472,952 Members | 2,205 Online
Bytes | Software Development & Data Engineering Community
Post Job

Home Posts Topics Members FAQ

Join Bytes and contribute your articles to a community of 472,952 developers and data experts.

Can the Open Source Community Slay the Patent and Copyright Trolls?

If there’s one thing that unites development teams big and small — besides open source software — it’s fear and loathing of patent trolls.

Every once in awhile, a story of a multi-multimillion dollar patent infringement lawsuit will hit the news, and send a collective shiver down everyone’s spine. From the youngest of software development entrepreneurs to the biggest big wigs at Facebook, Microsoft or IBM, no one is ever fully immune.

Patent Trolling & the Giants: The Open Source Community vs. Facebook’s Open Source License Patent Clause

This past summer, the open source community once again questioned the motives behind Facebook’s unusual BSD + Patents open source license when the Apache Foundation decided to disallow the Facebook open source license in all Apache projects. Developers voiced concern that this clause allowed Facebook to initiate patent lawsuits while restricting defensive lawsuits against them. Many in the open source community were wary of the legal-savvy tech giant using a hatchet to deal with fears of patent trolls when a scalpel approach would have sufficed.

While Facebook stood firmly behind their unique open source license for years, insisting that the patent clause is necessary in order to avoid “meritless lawsuits”, they finally caved at the end of this summer, and replaced their BSD + Patents license with a standard MIT license, and order was restored.

The Apache Foundation’s ban caused a domino effect throughout the community and finally drove Facebook into adopting an open source license that was more permissive, easier to understand, and ultimately more developer friendly. Many in the open source community put this down as a win over the corporates, securing the developer’s ability to write software without fear of being ensnared in messy lawsuits, or signing off their patents to the Man.

Does this mean that open source software projects are the last safe haven for developers that want to create software without the looming threat of patent infringement lawsuits, where the community can come together to affect change?

Copyright Trolls: The Shady Cousin of the Patent Troll

The mean-spirited mutation of the patent troll — the copyright troll — has reared its ugly head in one of the biggest and most established open source projects.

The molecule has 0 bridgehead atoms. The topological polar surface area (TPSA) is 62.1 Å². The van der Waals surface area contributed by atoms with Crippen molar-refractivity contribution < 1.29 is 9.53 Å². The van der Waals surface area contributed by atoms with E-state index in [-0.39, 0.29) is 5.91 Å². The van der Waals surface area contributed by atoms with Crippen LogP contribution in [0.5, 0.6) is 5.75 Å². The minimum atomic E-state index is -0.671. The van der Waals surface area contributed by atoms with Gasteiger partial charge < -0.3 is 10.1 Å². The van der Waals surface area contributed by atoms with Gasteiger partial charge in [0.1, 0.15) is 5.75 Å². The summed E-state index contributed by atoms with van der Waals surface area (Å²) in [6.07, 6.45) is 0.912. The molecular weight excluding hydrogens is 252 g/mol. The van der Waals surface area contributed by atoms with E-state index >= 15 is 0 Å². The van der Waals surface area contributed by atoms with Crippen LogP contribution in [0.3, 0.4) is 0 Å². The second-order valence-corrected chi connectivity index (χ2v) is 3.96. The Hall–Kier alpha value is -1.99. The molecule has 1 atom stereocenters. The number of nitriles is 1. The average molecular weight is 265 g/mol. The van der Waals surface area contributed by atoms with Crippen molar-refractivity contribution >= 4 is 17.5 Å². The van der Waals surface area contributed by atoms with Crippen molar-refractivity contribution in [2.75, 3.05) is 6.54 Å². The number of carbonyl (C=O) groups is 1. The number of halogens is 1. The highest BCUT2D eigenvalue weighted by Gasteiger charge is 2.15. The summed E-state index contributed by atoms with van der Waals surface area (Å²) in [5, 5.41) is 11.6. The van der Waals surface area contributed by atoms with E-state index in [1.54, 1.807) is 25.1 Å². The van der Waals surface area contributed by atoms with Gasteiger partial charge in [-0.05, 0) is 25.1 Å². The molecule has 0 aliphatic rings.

This October, the Linux Community Technical Advisory Board published a “Linux Kernel Community Enforcement Statement” to be included in Linux documentation, in order to ensure that contributions to the kernel aren’t exploited for copyright litigation.

But why was this necessary in a community founded on principles of freedom and collaboration? Aren’t they supposed to know how to play nice with each other?

The story behind this move is a dark mark in the open source history. Linux leaders felt the need to call out to Patrick McHardy, the former chair of the Netfilter core development team — who has been actively pursuing litigation around alleged copyright infringement, winning “at least a few million Euros.”

The Netfilter community suspended McHardy from contributing to the project for violations of their principles of enforcement, and published their own FAQ which stated that they “fear that the enforcement actions of Patrick McHardy have caused considerable harm to the reputation of the netfilter project. There are serious allegations that his GPL enforcement activities are prioritizing personal financial gain over compliance.”

For Every Action, there is a Reaction

Senior members of the Linux community explained in a blog post that they believe that the statement was needed “to help clarify what the majority of Linux kernel community members feel is the correct way to enforce our license,” because not all contributors to the kernel understand the obligations in the GNU Public License 2.0 (GPL 2.0).

It’s understandable why Linux community leaders took this step to address the growing apprehension around McHardy’s actions As they see it, his lawsuits for personal gain go against everything the open source software movement believes, and could deter developers from using GPL 2.0 Licensed software.

Lawyer and open source software licensing expert Heather Meeker addressed McHardy’s shenanigans in a blog post, stating that, “Because the ownership of large projects like the Linux kernel is often spread out among many authors, individual owners can take enforcement actions that are inconsistent with the objectives of the community. While the community may have a range of views on how best to encourage adherence to the GPL’s terms, most agree that enforcement should be informal (not via lawsuits) and that the primary goal should be compliance (rather than penalties).”

The outcry around Facebook’s open source licensing patent clause and the efforts that the Linux community made to clarify GPL terms and enforcement policies, show us that even open source projects can be leveraged for personal gain.

This raises some troubling questions moving forward for developers who depend on open source components for building their products.

Can the open source development community ensure that the licenses they produce allow users to develop and innovate without fear that the lawyers will come popping out of the woodwork with frivolous yet devastating lawsuits over licensing issues?

From our vantage point, the path forward will likely be tricky, filled with plenty of curves. Some bad apples will continue to look for ways to enrich themselves off the backs of the community, making unfair claims on projects if they think that they can use it to get ahead. They are simply a part of the scenery and need to be taken into account.

At the same time, there is a consciousness that some level of self policing is necessary if we want open source to continue to be the building block of how we develop software. When the community does come together to take decisions to remove those bad apples, they help to maintain a better ecosystem that allows for freer development, and hopefully less politics.